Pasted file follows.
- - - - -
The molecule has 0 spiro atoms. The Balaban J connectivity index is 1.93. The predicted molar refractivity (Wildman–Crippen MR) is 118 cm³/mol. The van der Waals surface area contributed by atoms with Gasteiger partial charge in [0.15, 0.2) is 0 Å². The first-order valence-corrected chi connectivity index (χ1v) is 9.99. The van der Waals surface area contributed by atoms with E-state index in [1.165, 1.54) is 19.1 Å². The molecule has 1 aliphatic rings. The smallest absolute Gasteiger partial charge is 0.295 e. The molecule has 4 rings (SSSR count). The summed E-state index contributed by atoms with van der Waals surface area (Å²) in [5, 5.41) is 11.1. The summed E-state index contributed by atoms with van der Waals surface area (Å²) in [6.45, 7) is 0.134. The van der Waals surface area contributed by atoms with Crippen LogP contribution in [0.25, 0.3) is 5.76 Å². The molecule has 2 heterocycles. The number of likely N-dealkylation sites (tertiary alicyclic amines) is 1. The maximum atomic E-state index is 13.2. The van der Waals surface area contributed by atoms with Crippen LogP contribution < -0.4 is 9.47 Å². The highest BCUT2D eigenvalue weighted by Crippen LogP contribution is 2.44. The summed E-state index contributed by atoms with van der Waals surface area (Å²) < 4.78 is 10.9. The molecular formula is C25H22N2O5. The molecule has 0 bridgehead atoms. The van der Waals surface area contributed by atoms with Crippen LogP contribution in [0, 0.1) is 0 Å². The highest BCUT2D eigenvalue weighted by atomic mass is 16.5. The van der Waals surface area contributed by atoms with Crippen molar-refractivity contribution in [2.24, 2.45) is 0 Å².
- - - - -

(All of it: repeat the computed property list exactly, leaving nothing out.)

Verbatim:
The molecule has 0 spiro atoms. The Balaban J connectivity index is 1.93. The predicted molar refractivity (Wildman–Crippen MR) is 118 cm³/mol. The van der Waals surface area contributed by atoms with Gasteiger partial charge in [0.15, 0.2) is 0 Å². The first-order valence-corrected chi connectivity index (χ1v) is 9.99. The van der Waals surface area contributed by atoms with E-state index in [1.165, 1.54) is 19.1 Å². The molecule has 1 aliphatic rings. The smallest absolute Gasteiger partial charge is 0.295 e. The molecule has 4 rings (SSSR count). The summed E-state index contributed by atoms with van der Waals surface area (Å²) in [5, 5.41) is 11.1. The summed E-state index contributed by atoms with van der Waals surface area (Å²) in [6.45, 7) is 0.134. The van der Waals surface area contributed by atoms with Crippen LogP contribution in [0.25, 0.3) is 5.76 Å². The molecule has 2 heterocycles. The number of likely N-dealkylation sites (tertiary alicyclic amines) is 1. The maximum atomic E-state index is 13.2. The van der Waals surface area contributed by atoms with Crippen LogP contribution < -0.4 is 9.47 Å². The highest BCUT2D eigenvalue weighted by Crippen LogP contribution is 2.44. The summed E-state index contributed by atoms with van der Waals surface area (Å²) < 4.78 is 10.9. The molecular formula is C25H22N2O5. The molecule has 0 bridgehead atoms. The van der Waals surface area contributed by atoms with Crippen LogP contribution in [0, 0.1) is 0 Å². The highest BCUT2D eigenvalue weighted by atomic mass is 16.5. The van der Waals surface area contributed by atoms with Crippen molar-refractivity contribution in [2.24, 2.45) is 0 Å².